When I was in Ethiopia a few years ago I confronted the Ethiopian leader of a powerful evangelical movement about evangelism. Here were my questions.
Why bring a new religion into a place when it will potentially cause violence and may destroy the original culture?
He said, “We believe in the Bible, and it says the only religion that will save people is believing in Christ. We have seen it bringing new life to lives that were miserable, lives that were addicted to drugs. The gospel is bringing peace and stability for community. I can tell you, when you see the world we have many crimes, wars and those religions that have been around for millions of years are committing crimes. There is so much trouble, so much terrorism. We are taking the gospel to these villages and countries and it brings peace and stability. Other religions, we have seen, have not brought any peace. The gospel is bringing peace. We have actually seen in our country where people who were killing each other, when we brought the gospel they became peaceful. They have become good people who are helping others. It is bringing peace and stability.
Do you have any specific stories of this?
Yes. In the Geldu area the people were killing each other and the government was not able to handle the situation. We brought the gospel to this area and now this area is a peaceful and stable people and community.
What are the specific ways in which it is more stable? Interpersonal dynamic? Infrastructure?
We have brought water, electricity, and medical treatment. And we have seen the community love one another, interpersonally. There is more development now. When people are killing each other, there is no stability. When we bring the gospel the people can interact together. They can work together. They can think about developing their community together.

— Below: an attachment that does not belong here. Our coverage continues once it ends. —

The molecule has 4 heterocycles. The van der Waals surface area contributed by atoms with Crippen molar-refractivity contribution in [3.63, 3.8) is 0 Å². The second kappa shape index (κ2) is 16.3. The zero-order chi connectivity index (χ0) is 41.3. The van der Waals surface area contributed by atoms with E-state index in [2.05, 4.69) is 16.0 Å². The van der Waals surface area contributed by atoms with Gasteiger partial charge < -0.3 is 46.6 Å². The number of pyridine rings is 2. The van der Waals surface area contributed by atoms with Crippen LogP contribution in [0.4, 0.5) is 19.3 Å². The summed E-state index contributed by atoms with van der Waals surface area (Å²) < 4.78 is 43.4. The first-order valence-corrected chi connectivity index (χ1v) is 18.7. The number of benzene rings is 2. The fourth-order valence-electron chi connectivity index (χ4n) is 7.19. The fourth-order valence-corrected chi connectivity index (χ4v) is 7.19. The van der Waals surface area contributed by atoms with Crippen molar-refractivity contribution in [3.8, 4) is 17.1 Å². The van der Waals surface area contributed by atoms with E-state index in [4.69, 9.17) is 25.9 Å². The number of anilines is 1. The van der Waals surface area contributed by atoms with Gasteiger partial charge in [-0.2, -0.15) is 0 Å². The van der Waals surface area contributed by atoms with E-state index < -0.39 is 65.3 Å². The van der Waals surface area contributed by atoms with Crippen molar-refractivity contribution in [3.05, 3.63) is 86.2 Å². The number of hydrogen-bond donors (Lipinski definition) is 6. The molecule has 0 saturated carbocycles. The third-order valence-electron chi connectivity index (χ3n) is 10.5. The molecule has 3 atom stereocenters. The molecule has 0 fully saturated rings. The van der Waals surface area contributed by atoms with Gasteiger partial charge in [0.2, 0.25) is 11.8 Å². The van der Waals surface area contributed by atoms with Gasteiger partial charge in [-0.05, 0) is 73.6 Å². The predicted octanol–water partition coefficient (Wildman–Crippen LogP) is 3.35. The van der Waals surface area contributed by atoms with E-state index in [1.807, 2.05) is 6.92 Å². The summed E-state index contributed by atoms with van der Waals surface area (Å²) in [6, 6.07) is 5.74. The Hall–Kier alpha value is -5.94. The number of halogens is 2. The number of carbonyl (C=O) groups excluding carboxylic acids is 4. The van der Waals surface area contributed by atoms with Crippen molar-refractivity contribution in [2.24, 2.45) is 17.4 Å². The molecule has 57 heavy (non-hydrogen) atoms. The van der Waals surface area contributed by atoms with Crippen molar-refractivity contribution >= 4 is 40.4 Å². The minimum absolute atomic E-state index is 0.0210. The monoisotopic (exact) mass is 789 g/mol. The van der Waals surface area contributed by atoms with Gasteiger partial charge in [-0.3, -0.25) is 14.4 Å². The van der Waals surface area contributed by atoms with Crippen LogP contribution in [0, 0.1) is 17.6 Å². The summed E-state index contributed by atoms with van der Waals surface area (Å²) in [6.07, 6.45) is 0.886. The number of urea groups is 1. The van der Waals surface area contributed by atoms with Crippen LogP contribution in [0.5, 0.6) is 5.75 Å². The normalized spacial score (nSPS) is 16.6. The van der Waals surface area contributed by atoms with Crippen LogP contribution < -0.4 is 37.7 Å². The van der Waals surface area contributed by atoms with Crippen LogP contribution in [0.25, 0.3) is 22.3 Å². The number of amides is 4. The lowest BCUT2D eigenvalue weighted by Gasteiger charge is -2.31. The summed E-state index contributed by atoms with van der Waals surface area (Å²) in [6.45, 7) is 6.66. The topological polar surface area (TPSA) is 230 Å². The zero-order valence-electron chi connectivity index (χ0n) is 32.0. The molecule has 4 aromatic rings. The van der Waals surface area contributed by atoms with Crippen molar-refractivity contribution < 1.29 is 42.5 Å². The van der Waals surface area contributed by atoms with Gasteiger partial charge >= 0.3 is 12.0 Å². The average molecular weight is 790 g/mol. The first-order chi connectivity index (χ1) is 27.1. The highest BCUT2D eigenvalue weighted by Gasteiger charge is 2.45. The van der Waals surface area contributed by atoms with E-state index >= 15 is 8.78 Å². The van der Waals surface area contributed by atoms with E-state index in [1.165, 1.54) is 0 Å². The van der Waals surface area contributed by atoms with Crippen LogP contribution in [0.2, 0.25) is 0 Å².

What about Christianity makes this happen?
Christianity makes things happen because it is a life that thinks about people. Not about being self-centered. Christianity is about others. Living for others. Working for others. Sacrificing yourself for others.
Then I asked one of the American missionaries about it too. Linda told me her perspectives. Here’s an excerpt.
“Also, something I noticed very quickly was that women were doing all the labor; they were treated as low citizens. If you go out here you will see women carrying piles of sticks on their backs weighing 50-75 pounds. And they were the ones lugging the water and the wood to build the homes. They were caring for the children and doing all the cooking. And the men were just sitting around town, and in many cases getting drunk.” …
“I noticed the children getting disrespected too and this upset me. I asked the Ethiopians who are the most desperate? Who is considered the lowest rung? And they told me it was probably the widows. And then also the orphans, because there are just so many.”…
“So, we do training with them. We teach them hygiene, cleanliness, women’s hygiene. This is our belief; you can’t give money without education, because money will go away, but education is a gift that never goes away. This next trip we have already sponsored another 6 women.”
“When John the Baptist sent his guys over to see if Jesus is the Messiah Jesus responds, “Go tell John what you see.”
It’s just this whole idea that Jesus did things in word and deed. So we’ve decided that there needs to be a balance of those two: church planting balanced with helping in practical ways, which we call redemptive lift… Most of these people live on $1.25 per day, which puts them in extreme poverty. So we develop the indigenous leader by teaching him to make the town better… and we have trained them how to bring in things like sanitation, marriage and family instruction like how to honor your wife, and how to care for your children.”
So that helped me see how spreading the gospel can be good.
Raw Spoon, 5-13-17